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Come the End of Financial Year (EOFY), retailers roll out spend and save slogans en masse, aggressively spruiking sales that’ll keep you from giving your hard earned dollars to the tax man. These thinly-veiled attempts to offload anything from smartphones to self-education subscriptions are, in most cases, giving your hard earned dollars to the retailer and leaving you, the taxpayer, with an EOFY-sized hole in your back pocket.
Before EOFY sales turned festive, the end of the financial year gave small businesses a moment to assess their income and potential profit, then plan accordingly. If a profit is looking likely and the company needs to invest in assets or equipment legitimately, it can be beneficial to make those purchases before June 30 and claim the expenses in that financial year.<
Where EOFY seems to have lost its way, is in the space where retailers skirt between legitimate and luxury. With the new financial year ticking over and the nation sobering up from the EOFY extravaganza, here’s how you can manage your EOFY hangover.
Many EOFY campaigns paint an unrealistic picture, advocating that if an individual or small business spends $100, they’ll get $100 back. While dollar-for-dollar deductions would be great, this isn’t how tax refunds actually work. Say you paid $100 for a legitimately deductible item before June 30, The Australian Taxation Office (ATO) wouldn’t give you that money back. That $100 would come off your total taxable income and potentially reduce the amount of tax you pay. At the end of the day, if your small business is set to report a profit, spending a portion of that before the EOFY will help you pay less tax, but it won’t get you a dollar-for-dollar refund.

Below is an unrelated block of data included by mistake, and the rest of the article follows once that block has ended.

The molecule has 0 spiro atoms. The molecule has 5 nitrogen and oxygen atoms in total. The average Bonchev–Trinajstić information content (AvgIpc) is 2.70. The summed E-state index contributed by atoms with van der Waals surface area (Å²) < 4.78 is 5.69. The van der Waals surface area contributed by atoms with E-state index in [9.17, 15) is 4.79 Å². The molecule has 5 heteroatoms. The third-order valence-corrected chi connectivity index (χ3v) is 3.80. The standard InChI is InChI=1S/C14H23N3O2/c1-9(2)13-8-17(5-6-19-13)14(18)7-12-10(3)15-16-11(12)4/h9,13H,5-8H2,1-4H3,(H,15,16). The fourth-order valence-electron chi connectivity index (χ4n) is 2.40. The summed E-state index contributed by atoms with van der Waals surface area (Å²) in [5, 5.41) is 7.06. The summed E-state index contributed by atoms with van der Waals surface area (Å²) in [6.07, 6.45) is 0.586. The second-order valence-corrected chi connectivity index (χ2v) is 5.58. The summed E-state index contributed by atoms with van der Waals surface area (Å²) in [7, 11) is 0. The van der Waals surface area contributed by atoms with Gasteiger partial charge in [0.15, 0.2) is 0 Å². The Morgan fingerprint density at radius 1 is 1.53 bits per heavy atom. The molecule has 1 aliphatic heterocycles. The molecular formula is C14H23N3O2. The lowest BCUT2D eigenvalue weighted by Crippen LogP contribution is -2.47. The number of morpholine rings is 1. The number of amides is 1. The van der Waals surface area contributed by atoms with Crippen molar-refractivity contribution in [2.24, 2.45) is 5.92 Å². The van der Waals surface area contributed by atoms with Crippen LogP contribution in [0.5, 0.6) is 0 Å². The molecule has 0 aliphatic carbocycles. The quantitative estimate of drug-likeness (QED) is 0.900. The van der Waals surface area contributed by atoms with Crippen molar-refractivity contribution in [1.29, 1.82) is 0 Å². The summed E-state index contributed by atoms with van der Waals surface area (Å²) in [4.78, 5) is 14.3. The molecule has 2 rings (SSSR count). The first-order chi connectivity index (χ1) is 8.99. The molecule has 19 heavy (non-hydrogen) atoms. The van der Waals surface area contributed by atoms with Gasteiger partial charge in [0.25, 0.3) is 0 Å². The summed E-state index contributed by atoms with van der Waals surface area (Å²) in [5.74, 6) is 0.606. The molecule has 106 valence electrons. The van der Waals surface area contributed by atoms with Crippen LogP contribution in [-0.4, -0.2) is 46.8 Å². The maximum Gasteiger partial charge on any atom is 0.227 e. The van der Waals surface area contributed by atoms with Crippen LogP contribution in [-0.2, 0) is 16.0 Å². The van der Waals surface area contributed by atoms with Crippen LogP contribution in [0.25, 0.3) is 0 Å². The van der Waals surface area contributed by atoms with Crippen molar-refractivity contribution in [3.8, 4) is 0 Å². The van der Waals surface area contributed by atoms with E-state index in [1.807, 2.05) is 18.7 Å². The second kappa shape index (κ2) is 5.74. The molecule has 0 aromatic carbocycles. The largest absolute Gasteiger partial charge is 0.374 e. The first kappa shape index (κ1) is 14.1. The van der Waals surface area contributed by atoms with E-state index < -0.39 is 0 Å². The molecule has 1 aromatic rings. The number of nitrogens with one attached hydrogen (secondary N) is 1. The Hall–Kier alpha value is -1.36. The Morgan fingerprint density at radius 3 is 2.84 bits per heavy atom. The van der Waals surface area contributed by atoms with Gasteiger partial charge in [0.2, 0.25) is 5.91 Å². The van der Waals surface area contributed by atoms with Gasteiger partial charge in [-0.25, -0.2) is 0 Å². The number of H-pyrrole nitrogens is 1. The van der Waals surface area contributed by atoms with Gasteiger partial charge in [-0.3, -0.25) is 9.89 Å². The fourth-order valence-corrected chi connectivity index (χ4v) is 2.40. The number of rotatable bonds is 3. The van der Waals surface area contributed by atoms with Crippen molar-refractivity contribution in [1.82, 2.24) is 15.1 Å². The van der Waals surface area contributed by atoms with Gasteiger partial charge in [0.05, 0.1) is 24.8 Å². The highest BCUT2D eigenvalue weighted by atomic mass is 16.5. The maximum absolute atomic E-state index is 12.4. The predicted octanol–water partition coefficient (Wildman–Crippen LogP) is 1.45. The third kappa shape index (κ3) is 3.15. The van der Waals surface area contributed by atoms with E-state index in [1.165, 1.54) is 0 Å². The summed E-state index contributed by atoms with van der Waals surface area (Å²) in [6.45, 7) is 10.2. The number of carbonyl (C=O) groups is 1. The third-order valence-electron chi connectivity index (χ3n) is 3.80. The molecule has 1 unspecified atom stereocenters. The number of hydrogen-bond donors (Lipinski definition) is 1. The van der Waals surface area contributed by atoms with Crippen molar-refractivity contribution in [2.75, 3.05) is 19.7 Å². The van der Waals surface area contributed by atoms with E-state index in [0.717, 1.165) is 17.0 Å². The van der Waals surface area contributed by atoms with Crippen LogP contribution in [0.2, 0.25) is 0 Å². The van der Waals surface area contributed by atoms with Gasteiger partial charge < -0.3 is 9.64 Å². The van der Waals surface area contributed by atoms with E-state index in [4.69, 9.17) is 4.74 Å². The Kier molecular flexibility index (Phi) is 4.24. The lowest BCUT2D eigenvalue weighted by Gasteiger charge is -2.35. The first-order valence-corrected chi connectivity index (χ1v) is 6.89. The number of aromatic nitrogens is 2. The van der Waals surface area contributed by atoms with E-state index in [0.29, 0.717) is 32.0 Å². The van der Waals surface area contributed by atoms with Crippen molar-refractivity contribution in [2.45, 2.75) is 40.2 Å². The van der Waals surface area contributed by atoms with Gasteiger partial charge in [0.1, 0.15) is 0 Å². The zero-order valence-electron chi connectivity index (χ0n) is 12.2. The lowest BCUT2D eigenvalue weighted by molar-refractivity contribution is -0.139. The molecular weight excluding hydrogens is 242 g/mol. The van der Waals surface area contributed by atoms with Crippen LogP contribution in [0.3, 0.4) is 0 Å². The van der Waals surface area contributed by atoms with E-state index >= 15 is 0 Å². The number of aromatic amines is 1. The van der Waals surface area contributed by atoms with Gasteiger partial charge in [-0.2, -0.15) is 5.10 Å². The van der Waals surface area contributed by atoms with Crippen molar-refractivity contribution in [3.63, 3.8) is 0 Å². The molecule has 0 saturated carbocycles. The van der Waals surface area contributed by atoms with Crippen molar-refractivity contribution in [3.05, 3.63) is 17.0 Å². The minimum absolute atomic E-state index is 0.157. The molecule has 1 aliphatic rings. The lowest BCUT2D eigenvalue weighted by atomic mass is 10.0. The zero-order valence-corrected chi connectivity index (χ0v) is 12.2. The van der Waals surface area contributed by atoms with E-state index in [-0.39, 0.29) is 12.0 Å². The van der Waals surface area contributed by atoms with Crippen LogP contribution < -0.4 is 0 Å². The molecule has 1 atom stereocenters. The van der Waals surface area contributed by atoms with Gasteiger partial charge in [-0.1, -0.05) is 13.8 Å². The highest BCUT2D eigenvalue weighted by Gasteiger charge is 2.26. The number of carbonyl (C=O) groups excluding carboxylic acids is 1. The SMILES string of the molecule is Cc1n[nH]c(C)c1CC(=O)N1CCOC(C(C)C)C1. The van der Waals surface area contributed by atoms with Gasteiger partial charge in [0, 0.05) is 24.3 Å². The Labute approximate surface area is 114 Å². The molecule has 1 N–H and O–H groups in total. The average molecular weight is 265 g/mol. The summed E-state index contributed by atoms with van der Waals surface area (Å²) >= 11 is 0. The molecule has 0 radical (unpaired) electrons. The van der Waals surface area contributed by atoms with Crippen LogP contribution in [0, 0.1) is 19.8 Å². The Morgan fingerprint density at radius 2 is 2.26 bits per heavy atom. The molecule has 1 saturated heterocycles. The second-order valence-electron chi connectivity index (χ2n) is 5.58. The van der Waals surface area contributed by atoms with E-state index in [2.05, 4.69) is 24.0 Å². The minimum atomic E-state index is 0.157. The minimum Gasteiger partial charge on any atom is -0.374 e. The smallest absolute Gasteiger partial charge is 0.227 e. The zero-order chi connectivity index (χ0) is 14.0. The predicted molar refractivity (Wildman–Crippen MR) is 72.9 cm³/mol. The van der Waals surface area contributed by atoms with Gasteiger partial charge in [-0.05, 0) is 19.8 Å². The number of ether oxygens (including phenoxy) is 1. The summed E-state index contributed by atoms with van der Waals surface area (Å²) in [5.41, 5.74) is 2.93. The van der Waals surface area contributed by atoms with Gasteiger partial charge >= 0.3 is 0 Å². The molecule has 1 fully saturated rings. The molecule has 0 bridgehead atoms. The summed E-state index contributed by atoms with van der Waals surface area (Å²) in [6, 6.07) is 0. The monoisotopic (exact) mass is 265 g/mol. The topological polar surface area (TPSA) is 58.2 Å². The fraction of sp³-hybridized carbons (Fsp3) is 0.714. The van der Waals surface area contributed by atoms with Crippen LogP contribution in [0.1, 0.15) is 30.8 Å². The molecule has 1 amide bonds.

As a general rule, items costing $300 or less can be claimed in full as an immediate deduction. Items over the $300 threshold can only claim depreciation over the lifespan of the item. The ATO will determine how long you can claim depreciation for – computers, for example, lasting up to four years.
While there’s a place for legitimate EOFY spending, small business owners and individuals should always do the maths to make sure they come out on top. Retailers promising returns generally don’t know whether the laptop, sofa or software is genuinely suitable for your situation. Retailers have no visibility over your earnings or marginal tax rate, and while you may be getting 30% off that keyboard/mouse combo, it may have absolutely no benefit to your bottom line.
Think about it this way – you probably wouldn’t take health advice from a chain-smoker, and for the same reason, you probably shouldn’t turn marketing slogans into financial strategies. If a retailer promises you tax back, think again, it’s all relative to your marginal tax rate and turnover.
With access to thousands of data points, the ATO is very good at sniffing out suspicious returns. You may think that claiming your weekend wear as a uniform is no big deal, but the ATO will have a different take. The ATO takes over-claiming seriously, and if they catch up with you, you’ll be asked to pay the money back in addition to any penalties and interest charges.
When it comes to claiming expenses, be honest about whether the item is used for work purposes 100 per cent of the time. Say you’ve bought a car or a computer – apportion the usage accordingly to avoid over or under claiming. That’s where an accountant comes in.
When you strip away the bright lights and silly slogans, it’s quite simple. Tax deductions are designed to make sure individuals and businesses aren’t taxed on items and expenses which help them do business and earn an income. There’s nothing wrong with buying something you need at a reduced price and claiming a deduction. It’s when tax law and common sense get lost in marketing that we start to worry.
If you’ve burnt an EOFY hole in your back pocket and need help working out whether you can claim some or all of it, get in touch with our team of tax experts. Whether it’s online or in person at any of our 470 offices Australia-wide, we’re here to make sure you receive sound advice and the maximum refund possible.
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